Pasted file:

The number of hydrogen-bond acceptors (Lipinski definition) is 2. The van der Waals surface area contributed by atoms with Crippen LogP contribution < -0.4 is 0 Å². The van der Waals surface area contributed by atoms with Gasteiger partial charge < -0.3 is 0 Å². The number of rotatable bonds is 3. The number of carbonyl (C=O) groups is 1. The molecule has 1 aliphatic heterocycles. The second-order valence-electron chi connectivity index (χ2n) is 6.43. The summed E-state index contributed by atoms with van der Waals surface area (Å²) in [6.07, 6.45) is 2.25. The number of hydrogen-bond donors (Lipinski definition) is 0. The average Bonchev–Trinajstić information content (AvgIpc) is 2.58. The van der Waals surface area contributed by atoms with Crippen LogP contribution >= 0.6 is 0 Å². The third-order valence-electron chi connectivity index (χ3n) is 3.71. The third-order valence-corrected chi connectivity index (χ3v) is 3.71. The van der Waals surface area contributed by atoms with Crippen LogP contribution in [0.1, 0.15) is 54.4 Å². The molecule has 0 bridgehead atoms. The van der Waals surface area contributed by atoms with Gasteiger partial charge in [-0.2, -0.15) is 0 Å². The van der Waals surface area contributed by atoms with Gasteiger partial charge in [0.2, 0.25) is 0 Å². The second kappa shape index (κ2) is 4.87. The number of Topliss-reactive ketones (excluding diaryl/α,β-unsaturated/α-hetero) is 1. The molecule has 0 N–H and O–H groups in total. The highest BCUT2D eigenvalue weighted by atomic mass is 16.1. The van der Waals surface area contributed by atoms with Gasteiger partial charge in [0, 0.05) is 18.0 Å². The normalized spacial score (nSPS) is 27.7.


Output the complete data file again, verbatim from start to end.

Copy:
The number of hydrogen-bond acceptors (Lipinski definition) is 2. The van der Waals surface area contributed by atoms with Crippen LogP contribution < -0.4 is 0 Å². The van der Waals surface area contributed by atoms with Gasteiger partial charge < -0.3 is 0 Å². The number of rotatable bonds is 3. The number of carbonyl (C=O) groups is 1. The molecule has 1 aliphatic heterocycles. The second-order valence-electron chi connectivity index (χ2n) is 6.43. The summed E-state index contributed by atoms with van der Waals surface area (Å²) in [6.07, 6.45) is 2.25. The number of hydrogen-bond donors (Lipinski definition) is 0. The average Bonchev–Trinajstić information content (AvgIpc) is 2.58. The van der Waals surface area contributed by atoms with Crippen LogP contribution >= 0.6 is 0 Å². The third-order valence-electron chi connectivity index (χ3n) is 3.71. The third-order valence-corrected chi connectivity index (χ3v) is 3.71. The van der Waals surface area contributed by atoms with Crippen LogP contribution in [0.1, 0.15) is 54.4 Å². The molecule has 0 bridgehead atoms. The van der Waals surface area contributed by atoms with Gasteiger partial charge in [-0.2, -0.15) is 0 Å². The van der Waals surface area contributed by atoms with Gasteiger partial charge in [0.2, 0.25) is 0 Å². The second kappa shape index (κ2) is 4.87. The number of Topliss-reactive ketones (excluding diaryl/α,β-unsaturated/α-hetero) is 1. The molecule has 0 N–H and O–H groups in total. The highest BCUT2D eigenvalue weighted by atomic mass is 16.1. The van der Waals surface area contributed by atoms with Gasteiger partial charge in [0, 0.05) is 18.0 Å². The normalized spacial score (nSPS) is 27.7.